Did you ever want to summon Satan? You know, maybe become rich and famous overnight without any hard work? Just make sure you read the fine print on that contract Old Scratch is handing you...
Apparently it's not that hard to call up the Devil. According to Clifton Johnson's book What They Say in New England, if you simply say the Lord's Prayer backwards the Devil will appear. I don't know if this charm really works, and I'm not going to experiment.
This superstition appears in other New England lore, like the story about two young ladies looking for love who accidentally summon a demon. I don't think it originated in New England, though, since similar beliefs are found around the world. For example, in Newfoundland saying the Lord's Prayer in reverse will summon a terrible hag that gives your enemy nightmares, while Scotsmen who want to meet the Devil trace a circle of chalk and recite the Pater Noster backwards.
It's a belief that has persisted into the present, as a quick search of the Internet will show. It's also related to the Satanic music scares of the 1970s and 1980s when rock stars allegedly backwards messages into their music. Even as late as 1991 a band with the charming name Cradle of Filth put a backwards Lord's Prayer on an album.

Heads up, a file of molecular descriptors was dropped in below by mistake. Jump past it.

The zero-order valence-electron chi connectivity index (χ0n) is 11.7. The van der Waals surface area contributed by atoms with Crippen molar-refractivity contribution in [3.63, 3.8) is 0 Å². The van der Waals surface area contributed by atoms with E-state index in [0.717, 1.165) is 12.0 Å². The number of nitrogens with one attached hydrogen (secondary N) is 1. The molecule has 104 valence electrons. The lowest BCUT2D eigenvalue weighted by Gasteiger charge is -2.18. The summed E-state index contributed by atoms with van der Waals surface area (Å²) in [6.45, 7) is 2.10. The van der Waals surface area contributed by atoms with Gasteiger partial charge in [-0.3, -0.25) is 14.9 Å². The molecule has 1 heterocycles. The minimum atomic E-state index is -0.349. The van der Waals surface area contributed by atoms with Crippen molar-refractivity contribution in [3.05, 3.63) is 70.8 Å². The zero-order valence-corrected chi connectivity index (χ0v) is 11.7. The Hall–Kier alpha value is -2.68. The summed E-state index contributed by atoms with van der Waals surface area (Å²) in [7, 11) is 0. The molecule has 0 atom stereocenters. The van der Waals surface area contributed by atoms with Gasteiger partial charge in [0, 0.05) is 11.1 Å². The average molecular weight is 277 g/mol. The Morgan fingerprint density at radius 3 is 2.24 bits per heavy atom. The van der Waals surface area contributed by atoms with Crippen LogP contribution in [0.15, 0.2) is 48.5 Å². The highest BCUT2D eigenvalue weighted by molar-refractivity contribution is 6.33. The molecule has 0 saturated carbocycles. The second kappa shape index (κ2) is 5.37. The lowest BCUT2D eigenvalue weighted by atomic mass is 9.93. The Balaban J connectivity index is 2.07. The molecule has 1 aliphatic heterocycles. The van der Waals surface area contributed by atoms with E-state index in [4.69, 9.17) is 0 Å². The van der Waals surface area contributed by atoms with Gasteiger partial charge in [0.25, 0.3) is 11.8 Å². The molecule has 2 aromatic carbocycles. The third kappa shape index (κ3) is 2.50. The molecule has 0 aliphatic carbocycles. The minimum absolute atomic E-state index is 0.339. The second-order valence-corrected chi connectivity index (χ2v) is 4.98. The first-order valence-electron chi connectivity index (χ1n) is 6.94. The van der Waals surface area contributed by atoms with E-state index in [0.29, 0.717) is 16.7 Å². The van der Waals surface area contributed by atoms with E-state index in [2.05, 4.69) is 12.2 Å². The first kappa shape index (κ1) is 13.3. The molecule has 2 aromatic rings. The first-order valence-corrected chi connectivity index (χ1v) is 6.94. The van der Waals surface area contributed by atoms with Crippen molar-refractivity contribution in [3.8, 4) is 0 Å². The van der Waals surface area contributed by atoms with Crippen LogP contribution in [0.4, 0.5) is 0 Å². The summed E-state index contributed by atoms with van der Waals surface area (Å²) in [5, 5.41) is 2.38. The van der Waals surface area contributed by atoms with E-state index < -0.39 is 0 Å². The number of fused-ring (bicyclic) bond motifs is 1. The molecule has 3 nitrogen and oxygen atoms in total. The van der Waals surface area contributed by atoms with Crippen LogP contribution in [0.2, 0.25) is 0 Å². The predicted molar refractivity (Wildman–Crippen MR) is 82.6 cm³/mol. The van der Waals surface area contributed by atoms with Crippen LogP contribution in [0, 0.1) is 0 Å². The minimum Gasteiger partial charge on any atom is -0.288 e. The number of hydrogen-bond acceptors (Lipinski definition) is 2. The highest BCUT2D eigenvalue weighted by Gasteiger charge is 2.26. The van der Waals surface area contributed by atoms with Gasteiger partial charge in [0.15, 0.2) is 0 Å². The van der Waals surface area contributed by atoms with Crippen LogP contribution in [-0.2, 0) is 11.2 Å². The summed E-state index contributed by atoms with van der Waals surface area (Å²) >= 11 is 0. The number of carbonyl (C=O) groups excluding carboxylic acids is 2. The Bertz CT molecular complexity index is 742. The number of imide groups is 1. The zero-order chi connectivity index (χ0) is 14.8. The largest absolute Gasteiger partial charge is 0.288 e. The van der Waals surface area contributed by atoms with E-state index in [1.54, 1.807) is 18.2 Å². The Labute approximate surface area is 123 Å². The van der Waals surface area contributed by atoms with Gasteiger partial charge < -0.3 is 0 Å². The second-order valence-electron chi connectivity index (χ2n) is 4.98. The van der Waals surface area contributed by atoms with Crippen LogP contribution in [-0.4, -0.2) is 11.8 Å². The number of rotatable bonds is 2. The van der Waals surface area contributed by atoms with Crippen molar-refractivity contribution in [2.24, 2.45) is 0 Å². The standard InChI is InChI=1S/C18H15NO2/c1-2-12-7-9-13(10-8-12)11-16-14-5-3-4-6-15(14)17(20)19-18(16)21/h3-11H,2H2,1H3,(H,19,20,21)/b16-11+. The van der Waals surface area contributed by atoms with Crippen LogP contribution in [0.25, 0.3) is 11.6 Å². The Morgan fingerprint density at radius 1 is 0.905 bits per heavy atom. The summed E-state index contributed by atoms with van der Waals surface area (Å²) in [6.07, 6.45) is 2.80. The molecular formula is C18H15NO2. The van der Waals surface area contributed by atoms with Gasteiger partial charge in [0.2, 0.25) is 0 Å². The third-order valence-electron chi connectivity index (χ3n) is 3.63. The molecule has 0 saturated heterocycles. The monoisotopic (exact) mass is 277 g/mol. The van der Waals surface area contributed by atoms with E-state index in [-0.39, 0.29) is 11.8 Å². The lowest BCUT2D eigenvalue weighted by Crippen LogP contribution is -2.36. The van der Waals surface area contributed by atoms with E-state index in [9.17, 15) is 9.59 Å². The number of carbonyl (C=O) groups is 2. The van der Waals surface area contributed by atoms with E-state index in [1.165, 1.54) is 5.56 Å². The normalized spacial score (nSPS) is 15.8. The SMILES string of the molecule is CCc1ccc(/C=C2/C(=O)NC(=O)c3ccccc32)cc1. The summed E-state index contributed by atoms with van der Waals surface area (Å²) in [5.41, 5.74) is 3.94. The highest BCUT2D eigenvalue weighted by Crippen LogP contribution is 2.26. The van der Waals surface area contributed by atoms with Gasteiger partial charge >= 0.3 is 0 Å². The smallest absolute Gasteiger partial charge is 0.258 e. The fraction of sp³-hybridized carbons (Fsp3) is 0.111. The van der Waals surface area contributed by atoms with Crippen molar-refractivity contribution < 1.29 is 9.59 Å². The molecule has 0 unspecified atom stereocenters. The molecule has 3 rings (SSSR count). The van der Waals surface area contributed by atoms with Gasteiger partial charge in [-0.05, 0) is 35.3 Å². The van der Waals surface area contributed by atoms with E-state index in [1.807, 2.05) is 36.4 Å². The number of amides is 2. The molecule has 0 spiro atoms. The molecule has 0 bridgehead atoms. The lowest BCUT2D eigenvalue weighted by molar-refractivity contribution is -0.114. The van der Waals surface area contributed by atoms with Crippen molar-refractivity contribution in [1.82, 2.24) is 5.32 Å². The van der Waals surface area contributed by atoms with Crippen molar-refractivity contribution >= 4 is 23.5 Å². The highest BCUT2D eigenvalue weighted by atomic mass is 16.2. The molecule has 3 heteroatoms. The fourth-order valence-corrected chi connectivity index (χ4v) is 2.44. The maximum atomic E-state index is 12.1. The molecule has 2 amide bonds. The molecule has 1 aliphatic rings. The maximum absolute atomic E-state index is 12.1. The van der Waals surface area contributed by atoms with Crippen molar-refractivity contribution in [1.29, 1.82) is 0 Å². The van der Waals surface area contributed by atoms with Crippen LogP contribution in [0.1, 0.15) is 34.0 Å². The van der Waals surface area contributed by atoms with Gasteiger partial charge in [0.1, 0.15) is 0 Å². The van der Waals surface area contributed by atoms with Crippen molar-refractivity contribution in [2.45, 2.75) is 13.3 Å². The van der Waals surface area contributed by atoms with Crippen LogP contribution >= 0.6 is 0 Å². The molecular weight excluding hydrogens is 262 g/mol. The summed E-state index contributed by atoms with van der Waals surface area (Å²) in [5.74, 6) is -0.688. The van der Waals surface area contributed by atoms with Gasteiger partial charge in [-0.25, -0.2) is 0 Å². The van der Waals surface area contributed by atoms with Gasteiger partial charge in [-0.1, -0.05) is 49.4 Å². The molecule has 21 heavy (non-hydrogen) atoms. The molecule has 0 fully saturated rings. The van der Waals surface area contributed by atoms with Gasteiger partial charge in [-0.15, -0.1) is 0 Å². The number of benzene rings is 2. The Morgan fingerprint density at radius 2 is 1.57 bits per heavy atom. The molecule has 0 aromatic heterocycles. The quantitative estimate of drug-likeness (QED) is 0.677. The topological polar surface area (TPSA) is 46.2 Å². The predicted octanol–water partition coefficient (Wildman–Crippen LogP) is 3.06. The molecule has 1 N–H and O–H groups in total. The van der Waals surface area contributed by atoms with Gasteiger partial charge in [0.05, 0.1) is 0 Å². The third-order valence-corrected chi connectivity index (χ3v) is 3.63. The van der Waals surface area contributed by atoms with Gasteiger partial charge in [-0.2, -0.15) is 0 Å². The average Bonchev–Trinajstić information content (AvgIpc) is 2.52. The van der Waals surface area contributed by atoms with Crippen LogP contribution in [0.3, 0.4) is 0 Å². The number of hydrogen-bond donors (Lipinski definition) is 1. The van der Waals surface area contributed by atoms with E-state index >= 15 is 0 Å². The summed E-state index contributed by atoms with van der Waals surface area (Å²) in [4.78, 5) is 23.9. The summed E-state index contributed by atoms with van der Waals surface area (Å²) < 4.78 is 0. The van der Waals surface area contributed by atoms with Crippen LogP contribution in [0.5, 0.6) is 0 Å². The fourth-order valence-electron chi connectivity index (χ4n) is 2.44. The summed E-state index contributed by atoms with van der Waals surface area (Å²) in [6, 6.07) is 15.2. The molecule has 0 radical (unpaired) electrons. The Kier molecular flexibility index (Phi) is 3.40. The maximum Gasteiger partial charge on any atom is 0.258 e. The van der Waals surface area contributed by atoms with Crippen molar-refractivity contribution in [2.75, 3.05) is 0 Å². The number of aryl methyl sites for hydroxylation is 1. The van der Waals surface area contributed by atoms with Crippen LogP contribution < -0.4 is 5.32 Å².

In his classic of 1970s occultism, Mastering Witchcraft, Paul Huson recommends reciting the Lord's Prayer backwards as the first step to becoming a witch or warlock. Not that it will really summon Satan, Huson claims, but rather it will clear the nouveau witch of all that pesky Christian conditioning. Huson is obviously skilled in the ways of magic, since he wrote several successful TV shows, including The Colbys, a spinoff of night-time soap opera Dynasty.
The images for today's post were painted by Thomas Deas and John Quidor in the 19th century, and are illustrations for Washington Irving's story "The Devil and Tom Walker." Tom Walker is a greedy Yankee who makes a deal with Satan and becomes Boston's most successful loan and mortgage broker. As you can tell from the paintings things don't end well.
One interesting thing about Irving's story is that Satan is summoned in an abandoned Indian fort in the woodsy wilderness of Brighton, Massachusetts. How our landscape and traditions have changed! These days Brighton is a dense Boston neighborhood full of Boston University and Boston College students, who do their hell-raising primarily with kegs and red plastic Solo cups.